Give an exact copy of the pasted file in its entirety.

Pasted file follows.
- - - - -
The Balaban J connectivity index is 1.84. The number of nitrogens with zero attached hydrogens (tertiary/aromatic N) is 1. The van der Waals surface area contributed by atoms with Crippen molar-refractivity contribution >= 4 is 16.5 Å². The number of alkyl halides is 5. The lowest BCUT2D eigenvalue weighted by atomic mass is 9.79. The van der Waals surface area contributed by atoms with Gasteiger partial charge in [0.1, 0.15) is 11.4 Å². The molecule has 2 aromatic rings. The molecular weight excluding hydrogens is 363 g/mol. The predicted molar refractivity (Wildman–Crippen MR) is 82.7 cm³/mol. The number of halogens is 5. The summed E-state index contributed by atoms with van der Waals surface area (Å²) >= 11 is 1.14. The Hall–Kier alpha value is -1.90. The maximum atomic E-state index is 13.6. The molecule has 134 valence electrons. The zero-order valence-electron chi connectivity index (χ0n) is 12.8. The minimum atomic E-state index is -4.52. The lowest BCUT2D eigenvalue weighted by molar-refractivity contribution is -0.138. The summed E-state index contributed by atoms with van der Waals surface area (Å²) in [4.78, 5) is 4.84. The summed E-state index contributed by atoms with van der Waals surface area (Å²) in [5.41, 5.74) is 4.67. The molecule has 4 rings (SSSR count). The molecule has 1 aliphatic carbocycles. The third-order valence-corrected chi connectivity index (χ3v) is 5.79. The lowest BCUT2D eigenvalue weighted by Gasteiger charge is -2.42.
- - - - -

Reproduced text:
The Balaban J connectivity index is 1.84. The number of nitrogens with zero attached hydrogens (tertiary/aromatic N) is 1. The van der Waals surface area contributed by atoms with Crippen molar-refractivity contribution >= 4 is 16.5 Å². The number of alkyl halides is 5. The lowest BCUT2D eigenvalue weighted by atomic mass is 9.79. The van der Waals surface area contributed by atoms with Gasteiger partial charge in [0.1, 0.15) is 11.4 Å². The molecule has 2 aromatic rings. The molecular weight excluding hydrogens is 363 g/mol. The predicted molar refractivity (Wildman–Crippen MR) is 82.7 cm³/mol. The number of halogens is 5. The summed E-state index contributed by atoms with van der Waals surface area (Å²) >= 11 is 1.14. The Hall–Kier alpha value is -1.90. The maximum atomic E-state index is 13.6. The molecule has 134 valence electrons. The zero-order valence-electron chi connectivity index (χ0n) is 12.8. The minimum atomic E-state index is -4.52. The lowest BCUT2D eigenvalue weighted by molar-refractivity contribution is -0.138. The summed E-state index contributed by atoms with van der Waals surface area (Å²) in [4.78, 5) is 4.84. The summed E-state index contributed by atoms with van der Waals surface area (Å²) in [5.41, 5.74) is 4.67. The molecule has 4 rings (SSSR count). The molecule has 1 aliphatic carbocycles. The third-order valence-corrected chi connectivity index (χ3v) is 5.79. The lowest BCUT2D eigenvalue weighted by Gasteiger charge is -2.42.